Coordination, Cooperation, And The Extended Coasean Approach To Economic Policy
The Coasean way to deal with the cooperation failure that is implicit in Pareto inefficiency is to remove or lessen the obstacles to cooperation through the attribution of property rights and the elimination or reduction of transaction costs. The relevance of this approach is however undermined by some intrinsic difficulties to its application in a real world context, such as those arising from the number and indeterminacy of the interested parties, as well as from the free rider problem. A way to extend the Coasean approach taking into account those real life limitations is to consider the local authorities as representatives of the interest of their local constituencies and, through the provision of an adequate institutional framework, to enhance the opportunities for cooperation through voluntary agreements involving private and public parties. Thus the extent of cooperation could be widened, as opposite to traditional remedial actions relying on non- contractual, or direct entrepreneurial action by the state. With the reduction in the appeal of direct and coercive action by the state a number of institutions emphasising the contractual cooperation between public and private parties have effectively grown of importance, as wide apart as the township and village enterprises in China, or the “programmazione negoziata” in Italy. In the final part of the paper the latter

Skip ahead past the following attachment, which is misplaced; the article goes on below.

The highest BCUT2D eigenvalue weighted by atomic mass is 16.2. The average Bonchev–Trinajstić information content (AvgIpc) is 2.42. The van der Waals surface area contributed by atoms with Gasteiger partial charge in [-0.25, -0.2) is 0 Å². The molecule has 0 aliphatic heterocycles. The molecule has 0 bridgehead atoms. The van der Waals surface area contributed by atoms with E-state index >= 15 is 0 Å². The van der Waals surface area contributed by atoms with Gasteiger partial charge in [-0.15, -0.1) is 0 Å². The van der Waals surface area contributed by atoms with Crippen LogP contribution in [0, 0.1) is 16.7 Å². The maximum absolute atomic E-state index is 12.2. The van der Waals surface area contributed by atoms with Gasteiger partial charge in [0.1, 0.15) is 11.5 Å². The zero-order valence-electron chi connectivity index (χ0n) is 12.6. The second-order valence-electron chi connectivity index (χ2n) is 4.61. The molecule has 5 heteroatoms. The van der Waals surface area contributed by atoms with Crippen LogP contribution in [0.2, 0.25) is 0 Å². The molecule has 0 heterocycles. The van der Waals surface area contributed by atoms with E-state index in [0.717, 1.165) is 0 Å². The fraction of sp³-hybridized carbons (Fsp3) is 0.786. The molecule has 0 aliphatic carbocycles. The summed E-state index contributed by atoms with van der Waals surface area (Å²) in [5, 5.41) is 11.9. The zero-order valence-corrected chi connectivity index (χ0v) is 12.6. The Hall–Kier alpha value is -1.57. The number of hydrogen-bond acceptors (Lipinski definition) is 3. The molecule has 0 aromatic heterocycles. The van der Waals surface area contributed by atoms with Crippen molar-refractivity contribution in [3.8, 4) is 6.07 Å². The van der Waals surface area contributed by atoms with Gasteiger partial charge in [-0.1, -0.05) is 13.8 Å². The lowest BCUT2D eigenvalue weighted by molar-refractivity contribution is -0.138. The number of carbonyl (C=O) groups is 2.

|Date of creation:||08 Jun 2003|
|Date of revision:||09 Sep 2003|
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